Ocean Circulation Lab
USF College of Marine Science

The Deepwater Horizon oil spill trajectory ensemble forecast from different numerical models

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This is a joint effort of the Ocean Circulation Group and the Optical Oceanography Laboratory at College of Marine Science, University of South Florida to track/predict the Deepwater Horizon oil spill in the Gulf of Mexico using simulated drifters/particles. Drifter trajectories were calculated based on the surface currents from five different numerical ocean circulation models: the West Florida Shelf ROMS hindcast/forecast system from University of South Florida, the Gulf of Mexico HYCOM nowcast/forecast system from Naval Research Laboratory, the SABGOM nowcast/forecast system from North Carolina State University, the Global HYCOM + NCODA Analysis from the HYCOM Consortium, and the RTOFS (Atlantic) hindcast/forecast system from NOAA Emvironmental Modeling Center. Only four model results are shown here. Individual oil trajectory models can be accessed at http://ocgweb.marine.usf.edu. Different models are updated at different time, and their temporal and spatial resolutions also vary. More specific information may be available from the models' original wesites. It must be recognized that all forecast models have errors that grow with time for a variety of reasons. This is one reason why it is important to consider comparative analyses from several different models.

Virtual particles were released from the sunken rig site every three hours, assuming continuous oil spill from the well. The initial locations of the drifters were inferred from the latest satellite remotely sensed oil slick patches. Macondo well is designated by the red circle. The particles (difters) are shown as black dots, and their trajectries in magenta. Sea surface temperature (color contours, units in deg C) was superimposed with the surface current vectors to indicate the surface ocean circulation. The velocity data were subsampled every the third grid points in both east and north directions for better visulization. Questions or comments, please contact Prof. Robert H. Weisberg or Dr. Yonggang Liu.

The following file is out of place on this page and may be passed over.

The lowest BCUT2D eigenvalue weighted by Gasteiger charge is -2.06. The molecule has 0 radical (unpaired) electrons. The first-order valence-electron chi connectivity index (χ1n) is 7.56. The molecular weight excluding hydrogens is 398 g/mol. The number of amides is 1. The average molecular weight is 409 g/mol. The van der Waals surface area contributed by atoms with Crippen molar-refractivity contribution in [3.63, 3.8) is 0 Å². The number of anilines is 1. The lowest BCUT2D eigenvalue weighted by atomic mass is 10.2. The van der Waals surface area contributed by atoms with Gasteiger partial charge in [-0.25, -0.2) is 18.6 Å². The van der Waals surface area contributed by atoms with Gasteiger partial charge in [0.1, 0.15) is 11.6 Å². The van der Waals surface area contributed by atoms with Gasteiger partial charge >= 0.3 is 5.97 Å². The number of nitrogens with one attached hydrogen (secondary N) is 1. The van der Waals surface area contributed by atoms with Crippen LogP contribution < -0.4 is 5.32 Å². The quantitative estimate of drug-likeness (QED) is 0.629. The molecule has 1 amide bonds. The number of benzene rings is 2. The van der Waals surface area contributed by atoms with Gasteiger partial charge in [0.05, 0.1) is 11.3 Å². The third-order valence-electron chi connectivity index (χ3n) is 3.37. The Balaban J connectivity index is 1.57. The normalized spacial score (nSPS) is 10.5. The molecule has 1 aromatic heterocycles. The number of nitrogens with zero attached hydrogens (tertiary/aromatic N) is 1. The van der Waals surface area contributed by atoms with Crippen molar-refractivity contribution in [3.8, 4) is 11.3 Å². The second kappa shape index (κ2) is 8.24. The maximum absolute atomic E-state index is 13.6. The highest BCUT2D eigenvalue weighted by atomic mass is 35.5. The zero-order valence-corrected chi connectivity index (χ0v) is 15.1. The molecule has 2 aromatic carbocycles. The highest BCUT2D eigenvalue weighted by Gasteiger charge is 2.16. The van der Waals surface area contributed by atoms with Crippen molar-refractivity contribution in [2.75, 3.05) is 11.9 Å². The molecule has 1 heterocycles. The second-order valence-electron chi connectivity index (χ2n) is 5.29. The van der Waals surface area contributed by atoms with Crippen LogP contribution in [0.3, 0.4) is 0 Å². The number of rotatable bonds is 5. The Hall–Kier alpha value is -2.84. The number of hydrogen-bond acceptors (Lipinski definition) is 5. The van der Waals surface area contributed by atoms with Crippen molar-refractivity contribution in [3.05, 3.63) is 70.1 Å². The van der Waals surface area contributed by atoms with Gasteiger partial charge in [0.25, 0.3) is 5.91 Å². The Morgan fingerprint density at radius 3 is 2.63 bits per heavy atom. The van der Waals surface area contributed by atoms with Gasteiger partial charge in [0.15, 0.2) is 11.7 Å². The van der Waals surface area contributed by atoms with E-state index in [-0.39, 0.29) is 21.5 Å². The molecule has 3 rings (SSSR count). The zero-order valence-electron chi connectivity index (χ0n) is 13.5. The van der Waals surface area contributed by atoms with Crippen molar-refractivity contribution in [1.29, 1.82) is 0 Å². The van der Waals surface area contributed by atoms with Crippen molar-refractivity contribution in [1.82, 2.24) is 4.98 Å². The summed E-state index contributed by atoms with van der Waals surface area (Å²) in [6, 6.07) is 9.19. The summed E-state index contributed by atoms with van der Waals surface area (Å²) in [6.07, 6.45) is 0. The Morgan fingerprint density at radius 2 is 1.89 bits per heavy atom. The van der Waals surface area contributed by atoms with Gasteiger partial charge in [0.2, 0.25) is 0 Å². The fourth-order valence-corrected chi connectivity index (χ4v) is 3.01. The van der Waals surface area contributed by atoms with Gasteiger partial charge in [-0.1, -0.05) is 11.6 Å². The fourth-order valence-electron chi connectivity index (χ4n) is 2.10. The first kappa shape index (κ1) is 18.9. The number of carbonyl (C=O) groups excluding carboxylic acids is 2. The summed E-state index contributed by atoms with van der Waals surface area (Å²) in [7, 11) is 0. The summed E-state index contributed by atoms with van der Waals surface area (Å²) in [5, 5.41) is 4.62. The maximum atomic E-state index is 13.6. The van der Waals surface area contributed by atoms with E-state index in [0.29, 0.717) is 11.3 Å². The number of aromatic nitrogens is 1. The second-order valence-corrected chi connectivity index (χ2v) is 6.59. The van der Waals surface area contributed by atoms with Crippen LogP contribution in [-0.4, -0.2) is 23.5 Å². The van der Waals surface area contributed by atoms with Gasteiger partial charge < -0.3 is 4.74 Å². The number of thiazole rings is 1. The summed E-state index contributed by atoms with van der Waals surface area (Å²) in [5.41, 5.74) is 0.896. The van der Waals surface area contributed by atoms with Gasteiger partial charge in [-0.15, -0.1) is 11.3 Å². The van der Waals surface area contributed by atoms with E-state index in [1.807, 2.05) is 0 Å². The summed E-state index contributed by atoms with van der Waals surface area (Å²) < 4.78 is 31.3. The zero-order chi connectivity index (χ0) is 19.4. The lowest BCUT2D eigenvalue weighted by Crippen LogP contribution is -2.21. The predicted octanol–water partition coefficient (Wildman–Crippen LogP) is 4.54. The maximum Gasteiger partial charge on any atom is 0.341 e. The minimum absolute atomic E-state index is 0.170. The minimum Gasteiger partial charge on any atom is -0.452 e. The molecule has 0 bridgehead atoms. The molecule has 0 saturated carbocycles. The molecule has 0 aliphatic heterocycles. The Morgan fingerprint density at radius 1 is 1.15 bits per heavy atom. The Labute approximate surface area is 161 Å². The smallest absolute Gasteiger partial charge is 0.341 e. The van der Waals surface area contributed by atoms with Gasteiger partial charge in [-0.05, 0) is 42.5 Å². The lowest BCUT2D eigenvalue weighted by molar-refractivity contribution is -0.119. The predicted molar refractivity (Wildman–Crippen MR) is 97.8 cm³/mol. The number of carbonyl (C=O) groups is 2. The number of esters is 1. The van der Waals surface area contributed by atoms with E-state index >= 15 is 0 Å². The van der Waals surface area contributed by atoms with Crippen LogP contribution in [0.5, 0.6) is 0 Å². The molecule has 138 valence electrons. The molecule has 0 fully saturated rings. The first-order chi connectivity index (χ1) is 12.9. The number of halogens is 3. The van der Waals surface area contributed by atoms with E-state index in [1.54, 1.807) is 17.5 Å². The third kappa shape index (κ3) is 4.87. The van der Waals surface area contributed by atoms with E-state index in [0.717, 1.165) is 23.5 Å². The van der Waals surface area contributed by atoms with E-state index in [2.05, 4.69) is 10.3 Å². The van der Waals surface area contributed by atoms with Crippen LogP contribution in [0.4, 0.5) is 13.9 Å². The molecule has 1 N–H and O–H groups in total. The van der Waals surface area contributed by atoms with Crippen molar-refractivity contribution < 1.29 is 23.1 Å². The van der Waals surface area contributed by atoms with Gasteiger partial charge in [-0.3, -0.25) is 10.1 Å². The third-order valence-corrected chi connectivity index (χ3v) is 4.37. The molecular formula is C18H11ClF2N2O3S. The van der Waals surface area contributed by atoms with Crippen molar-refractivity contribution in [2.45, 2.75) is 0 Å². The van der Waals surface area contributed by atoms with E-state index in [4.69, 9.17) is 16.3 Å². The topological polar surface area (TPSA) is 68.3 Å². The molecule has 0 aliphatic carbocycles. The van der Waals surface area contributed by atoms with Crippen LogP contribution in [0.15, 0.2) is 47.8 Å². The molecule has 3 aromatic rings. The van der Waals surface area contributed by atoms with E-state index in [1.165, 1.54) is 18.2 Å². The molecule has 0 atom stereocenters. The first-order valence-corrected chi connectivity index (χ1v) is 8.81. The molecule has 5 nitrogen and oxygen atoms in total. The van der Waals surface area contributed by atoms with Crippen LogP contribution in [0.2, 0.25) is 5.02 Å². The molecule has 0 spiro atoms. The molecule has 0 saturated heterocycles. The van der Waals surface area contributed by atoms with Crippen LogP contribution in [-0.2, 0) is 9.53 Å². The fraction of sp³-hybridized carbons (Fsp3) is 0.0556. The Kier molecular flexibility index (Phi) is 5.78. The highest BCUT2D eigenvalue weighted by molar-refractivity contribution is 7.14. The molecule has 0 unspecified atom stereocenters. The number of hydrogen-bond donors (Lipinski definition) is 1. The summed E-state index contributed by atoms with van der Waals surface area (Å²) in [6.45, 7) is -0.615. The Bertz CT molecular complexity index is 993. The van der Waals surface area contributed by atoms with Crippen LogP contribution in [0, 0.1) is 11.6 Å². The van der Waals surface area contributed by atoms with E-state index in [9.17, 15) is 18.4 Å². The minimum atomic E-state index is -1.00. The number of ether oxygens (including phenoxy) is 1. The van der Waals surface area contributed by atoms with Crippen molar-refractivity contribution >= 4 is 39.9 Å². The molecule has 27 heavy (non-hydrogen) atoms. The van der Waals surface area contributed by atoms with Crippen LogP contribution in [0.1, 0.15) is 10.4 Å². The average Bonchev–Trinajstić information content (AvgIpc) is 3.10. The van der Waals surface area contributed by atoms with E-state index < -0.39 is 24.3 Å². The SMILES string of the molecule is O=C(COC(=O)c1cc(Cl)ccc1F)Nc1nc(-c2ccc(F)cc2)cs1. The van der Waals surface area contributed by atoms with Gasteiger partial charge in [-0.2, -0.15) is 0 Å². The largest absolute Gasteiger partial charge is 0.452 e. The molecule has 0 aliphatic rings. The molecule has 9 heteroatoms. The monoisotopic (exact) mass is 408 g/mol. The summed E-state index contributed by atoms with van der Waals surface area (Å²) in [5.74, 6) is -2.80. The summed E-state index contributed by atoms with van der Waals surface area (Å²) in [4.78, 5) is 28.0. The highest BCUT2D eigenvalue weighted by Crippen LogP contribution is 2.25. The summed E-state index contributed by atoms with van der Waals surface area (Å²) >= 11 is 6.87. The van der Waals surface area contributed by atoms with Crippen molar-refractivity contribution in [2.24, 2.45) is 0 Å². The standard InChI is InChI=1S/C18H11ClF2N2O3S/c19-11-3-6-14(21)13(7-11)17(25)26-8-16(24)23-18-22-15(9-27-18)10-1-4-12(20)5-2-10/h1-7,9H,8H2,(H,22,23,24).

5/18/2010: We have identified a programming bug in the script we used to download sea surface temperature (SST) data from the SABGOM nowcast/forecast system (NCSU). As a result, the lower left panel ocean temperature field was incorrectly represented for the SABGOM model in the past two weeks. This bug is corrected on May 18th, 2010. We apologize for the misrepresentation of SABGOM model SST fields and any confusions this may have led to.


The nowcast/forecast system and other analyses/data are research products under development. No warranty is made, expressed or implied, regarding accuracy, or regarding the suitability for any particular application. All rights reserved University of South Florida. Copyright University of South Florida 05/06/2010.

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